I certainly held this mindset for most of my life, having grown up and lived in Metro Vancouver, an Asian immigrant gateway where you can order cheap mom-and-pop eats like salt-and-pepper chicken fried steak and cold, slippery liang pi noodles, as well as fancy fare like gold-painted dim sum and whole cod bubbling in a vat of hot peppers.
I remember being appalled at age 11 when my family ate at a chop suey restaurant called Ho Ho Yummy Food on Denman Street in Vancouver. The stuff screamed Chinese to me in a gaudy, embarrassing way.
But I was hit with a big one-two when I read about Kwong Cheung of Calgary and the ingenious story of how ginger beef was created in the 1970s by Cheung’s brother-in-law, George Wong.
Wong wanted guests to buy more alcohol at his restaurant, so he started brainstorming small snack dishes. Having worked in Peking-style restaurants in Hong Kong, he settled on a jerky-like beef dish that was sweet and chewy. Unfortunately the guests, used to tender Alberta beef, did not take. “Survival,” writes Hui, “was dependent on winning over white customers.”
Wong did more experimentation before an idea hit him: why not fry the beef? His customers loved fried food. With some batter and less spices, ginger beef was born — a dish so popular that it quickly spread across the Prairies.
As they say in design, form follows function; chop suey wasn’t random after all. And for people like me who thought that “fake” Chinese food is lazy, Wong’s story proves that it takes skill. Wong had to fry the beef with great care to keep it tender, “highlighting the fresh, local beef,” Hui writes. Out of Calgary, a Canadian dish.
Other foods make an appearance in Chop Suey Nation, like the dishes of Hong Kong cha chaan teng cafés, a mishmash of pan-Asian and Western colonial flavours. Hui’s husband eats Korean pizza, with toppings like bulgogi beef and gochujang, a ubiquitous red chili paste. It’s a young invention, but one that’s growing in popularity in American and Canadian Korean communities.
As inventions like these grow deep roots, it poses the question: what’s authentic food anyway?
Hui argues that immigrant-driven cross-cultural creations, often cooked in the face of racial and economic barriers, are a “display of perseverance, creativity and entrepreneurialism.” In the case of chop suey, what could be more Chinese or Canadian?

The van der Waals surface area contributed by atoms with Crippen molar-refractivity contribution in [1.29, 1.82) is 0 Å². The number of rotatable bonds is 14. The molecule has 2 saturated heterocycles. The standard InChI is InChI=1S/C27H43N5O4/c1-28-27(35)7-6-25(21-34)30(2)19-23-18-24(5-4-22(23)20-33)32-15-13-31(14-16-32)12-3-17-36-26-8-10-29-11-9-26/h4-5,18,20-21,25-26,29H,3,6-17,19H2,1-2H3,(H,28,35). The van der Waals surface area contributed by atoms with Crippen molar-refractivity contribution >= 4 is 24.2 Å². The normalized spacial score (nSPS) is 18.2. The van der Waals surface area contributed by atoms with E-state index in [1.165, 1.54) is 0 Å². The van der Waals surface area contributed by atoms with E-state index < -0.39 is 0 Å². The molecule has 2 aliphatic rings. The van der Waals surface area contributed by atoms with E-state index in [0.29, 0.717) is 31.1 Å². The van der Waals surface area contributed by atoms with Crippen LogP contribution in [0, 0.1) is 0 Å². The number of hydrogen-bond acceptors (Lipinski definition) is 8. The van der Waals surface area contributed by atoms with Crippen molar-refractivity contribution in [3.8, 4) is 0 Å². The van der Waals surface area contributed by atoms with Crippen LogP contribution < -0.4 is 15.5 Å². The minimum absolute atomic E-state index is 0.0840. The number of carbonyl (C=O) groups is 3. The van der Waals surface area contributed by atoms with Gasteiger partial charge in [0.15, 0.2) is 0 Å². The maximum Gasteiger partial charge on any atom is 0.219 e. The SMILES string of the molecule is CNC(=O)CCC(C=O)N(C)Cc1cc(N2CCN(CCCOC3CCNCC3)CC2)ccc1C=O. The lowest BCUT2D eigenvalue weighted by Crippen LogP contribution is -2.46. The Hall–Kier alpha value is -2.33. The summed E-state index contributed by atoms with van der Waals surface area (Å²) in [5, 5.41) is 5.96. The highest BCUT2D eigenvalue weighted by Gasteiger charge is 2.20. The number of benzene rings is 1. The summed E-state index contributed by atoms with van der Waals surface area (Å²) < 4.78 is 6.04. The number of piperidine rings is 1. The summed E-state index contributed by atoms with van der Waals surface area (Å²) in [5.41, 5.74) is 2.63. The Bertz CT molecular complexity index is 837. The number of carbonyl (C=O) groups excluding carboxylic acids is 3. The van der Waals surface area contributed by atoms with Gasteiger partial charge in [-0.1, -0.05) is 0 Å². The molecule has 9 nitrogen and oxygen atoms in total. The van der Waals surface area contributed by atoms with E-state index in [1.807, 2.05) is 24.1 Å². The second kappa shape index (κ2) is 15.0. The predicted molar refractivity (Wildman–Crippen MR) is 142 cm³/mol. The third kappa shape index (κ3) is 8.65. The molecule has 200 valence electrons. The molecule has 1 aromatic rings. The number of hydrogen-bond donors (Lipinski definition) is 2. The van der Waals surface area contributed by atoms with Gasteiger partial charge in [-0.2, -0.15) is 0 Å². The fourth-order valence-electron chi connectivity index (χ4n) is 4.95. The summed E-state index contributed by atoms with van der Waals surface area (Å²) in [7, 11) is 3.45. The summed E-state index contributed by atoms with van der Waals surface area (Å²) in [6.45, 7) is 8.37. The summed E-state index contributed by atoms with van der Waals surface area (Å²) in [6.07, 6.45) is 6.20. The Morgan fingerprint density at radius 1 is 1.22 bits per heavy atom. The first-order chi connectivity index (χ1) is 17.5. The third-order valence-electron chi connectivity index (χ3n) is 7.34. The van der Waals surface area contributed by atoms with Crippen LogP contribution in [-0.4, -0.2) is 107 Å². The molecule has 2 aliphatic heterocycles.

Two pandas, two menus. I first encountered the two-menu phenomenon in Austin, TX, at a restaurant called Twin Panda. To my surprise, my Indonesian friend Josephine vouched for the place as an authentic Indonesian restaurant. On one menu, fried rice and egg rolls. On the other, beef rendang. I ordered from the Indonesian menu. The fried tilapia was very good.
Chop suey on the lake. Sometime in the late 1970s, my Great-Aunt Ulin’s family had a restaurant called Chinese Kitchen in the central Saskatchewan lakeside town of La Ronge. There was one other Chinese family in the town and they also ran a restaurant, called Chicken Delight. My great-aunt’s family found success feeding the town’s miners for about a decade before they moved back to Vancouver.
The restaurentrepreneur! In recent years, Metro Vancouver has seen the rise of restauranteur-entrepreneurs bringing over big chains and franchises from East Asia. Rather than working-class mom-and-pops, these are educated transnationals with business savvy. Rather than humble fare, the dishes and restaurants being imported focus on high quality and introducing food concepts. There are Chinese hot pot chains like Haidilao and Dolar Shop, the high-end, nostalgic Old Beijing Roast Duck, artisanal bubble tea spots like Yi Fang and The Alley, among many others. No chop suey here.
‘Fame awaits in a distant land.’ Did you know that fortune cookies were inspired by a Japanese, not a Chinese, cookie, called omikuji? It’s hard to pinpoint who introduced the treat to Chinese Americana, but they were popularized in California in the 1920s and have become synonymous with chop suey cuisine. You will not find them in Chinese restaurants in China.
The Vancouver book launch for Chop Suey Nation is Sunday, Feb. 24. Free admission, registration encouraged. Details here.